A prison is an institution in which individuals are forcibly confined and denied a variety of freedoms under the authority of the state, as a form of punishment to the individuals who have been accused of committing a crime. Prisons are used as part of a criminal justice system where individuals who are criminally charged with or convicted with a crime, are detained. The individuals who are arrested have to be found guilty to be incarcerated in prison.
Apart from punishing criminals for their wrongdoing, prisons are used as tools of political repression to punish political crimes (Pratt & Jeff 349). However, people who are punished for political crimes are not in most cases tried for their crimes; hence, due process is not used on them. There are two types of prisons that are provided in the United States. They are private and public prisons. This essay will look into the public prisons and public policies that are available.
Public prisons are government owned, and they are managed by government correctional facilities. Having government owned facilities or prisons are of great benefit to the government because they are used for the benefit of the public; to help them take away people criminals way from the community. In political terms, they act as a symbol of government, though on crime policy, where they help curb crime in the society, thus helping people live peacefully (Harding 34). According to research done by the Department of Corrections for the Connecticut General Assembly, it was held that a tough-crime that is solved creates a great public image.
The public image created by solving crimes benefits the government in that the public sees that they are working towards eradicating crimes in the society. Hence, the public will see that they are not lenient towards crime. Public prisons provide work or employment to correctional facilities officers. They also help inmates o boost their living conditions in the cells.
Public prisons do not spread the cost of capital assets over the life of the assets. This is because various expenditure, including medical care, legal work, supplies and equipment and utilities are spread throughout different government agencies; hence, making it easier to run the public prisons. This makes it easier to run the public prisons compared to private prisons where, although the government still bears the cost to the private sector, the public sector benefits as the government is able to spread costs all over different government agencies.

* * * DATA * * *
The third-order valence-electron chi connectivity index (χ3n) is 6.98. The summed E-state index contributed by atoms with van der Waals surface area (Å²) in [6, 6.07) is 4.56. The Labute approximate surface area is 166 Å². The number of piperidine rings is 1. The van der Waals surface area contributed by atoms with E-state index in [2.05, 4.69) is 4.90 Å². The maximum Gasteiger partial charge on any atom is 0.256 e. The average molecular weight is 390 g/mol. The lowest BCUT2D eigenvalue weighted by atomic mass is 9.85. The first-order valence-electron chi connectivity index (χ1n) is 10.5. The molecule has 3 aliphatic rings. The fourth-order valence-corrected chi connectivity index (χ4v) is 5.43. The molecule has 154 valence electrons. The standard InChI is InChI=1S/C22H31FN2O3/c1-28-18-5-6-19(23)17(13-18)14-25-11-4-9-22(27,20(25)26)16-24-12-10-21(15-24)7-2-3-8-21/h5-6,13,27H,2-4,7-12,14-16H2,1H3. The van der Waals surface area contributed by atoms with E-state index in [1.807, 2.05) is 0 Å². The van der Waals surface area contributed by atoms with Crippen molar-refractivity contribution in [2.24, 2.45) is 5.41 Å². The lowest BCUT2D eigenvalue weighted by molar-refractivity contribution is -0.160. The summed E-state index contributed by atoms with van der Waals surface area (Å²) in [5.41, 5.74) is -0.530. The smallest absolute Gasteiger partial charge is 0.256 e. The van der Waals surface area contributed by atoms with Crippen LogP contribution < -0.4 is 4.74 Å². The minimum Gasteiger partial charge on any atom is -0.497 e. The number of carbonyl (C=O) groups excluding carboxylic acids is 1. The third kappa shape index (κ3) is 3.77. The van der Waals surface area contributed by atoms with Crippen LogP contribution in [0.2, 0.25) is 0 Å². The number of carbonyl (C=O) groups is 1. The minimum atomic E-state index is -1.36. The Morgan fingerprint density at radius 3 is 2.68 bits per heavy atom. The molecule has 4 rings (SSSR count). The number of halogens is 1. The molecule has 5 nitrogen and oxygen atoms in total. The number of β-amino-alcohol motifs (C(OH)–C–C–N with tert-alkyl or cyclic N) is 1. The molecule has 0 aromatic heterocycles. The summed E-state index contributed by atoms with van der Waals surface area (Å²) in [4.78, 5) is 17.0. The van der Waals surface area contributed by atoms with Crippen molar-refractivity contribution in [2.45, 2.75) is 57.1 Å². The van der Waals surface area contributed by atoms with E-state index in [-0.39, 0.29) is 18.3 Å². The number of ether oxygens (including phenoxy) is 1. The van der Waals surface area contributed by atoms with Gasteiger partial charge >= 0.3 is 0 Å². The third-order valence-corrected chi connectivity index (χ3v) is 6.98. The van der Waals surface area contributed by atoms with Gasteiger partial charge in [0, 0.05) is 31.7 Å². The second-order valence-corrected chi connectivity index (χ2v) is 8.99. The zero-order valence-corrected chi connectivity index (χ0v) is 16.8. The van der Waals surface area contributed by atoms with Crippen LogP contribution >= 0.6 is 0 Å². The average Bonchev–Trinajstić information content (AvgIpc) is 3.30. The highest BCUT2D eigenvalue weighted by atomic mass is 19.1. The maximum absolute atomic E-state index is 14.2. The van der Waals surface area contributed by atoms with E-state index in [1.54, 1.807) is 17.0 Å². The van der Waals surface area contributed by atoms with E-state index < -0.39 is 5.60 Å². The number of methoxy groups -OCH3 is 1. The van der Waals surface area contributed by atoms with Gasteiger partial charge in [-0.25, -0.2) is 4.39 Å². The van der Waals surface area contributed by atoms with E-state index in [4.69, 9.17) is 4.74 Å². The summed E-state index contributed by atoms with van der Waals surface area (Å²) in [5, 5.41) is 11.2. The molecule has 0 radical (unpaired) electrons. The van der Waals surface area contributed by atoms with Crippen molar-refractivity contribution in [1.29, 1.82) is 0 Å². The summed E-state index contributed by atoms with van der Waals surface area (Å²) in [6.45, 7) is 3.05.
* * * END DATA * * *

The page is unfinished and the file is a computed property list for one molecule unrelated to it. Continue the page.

Public prisons compared to the private prisons is weak in the sense of the provisions and the facilities that they provide to the inmates. Private prisons are contracted by a third party be it the federal government or the local or state government to confine prisoners for their wrongdoing. Therefore, making them work for the government where the government pays a certain amount of money monthly for each inmate that is committed in that facility.
Public prisons lack popularity in that most government facilities have been converted into private prisons to help in managing the confinement of prisoners (Flanagan & Caulfield 44). Although studies have shown that there is no difference between private and public prisons when it comes to cost effectiveness, it is clear that the private prisons save more and is efficient in their operations compared to public prisons.
In terms of security, private run correctional facilities are less safe because private sectors tend to employ fewer employees to facilitate the safety of the inmates. Additionally, it has been established that sending less expensive inmates in the privately run facilities is cheaper and inflates the cost savings (Blakely110). Therefore, due to the training that is given to the correction facility officers, they are able to handle any crises or security issues that may arise in the facility. In a study conducted in 2005, it was established that private facilities are likely to have incidences of escapes and violence compared to private facilities. Additionally, 49 percent assaults are on guards and 65 percent of fellow inmates. Therefore, it is clear that public facilities are better in terms of safety when it comes to inmate and the employees who work for the facility.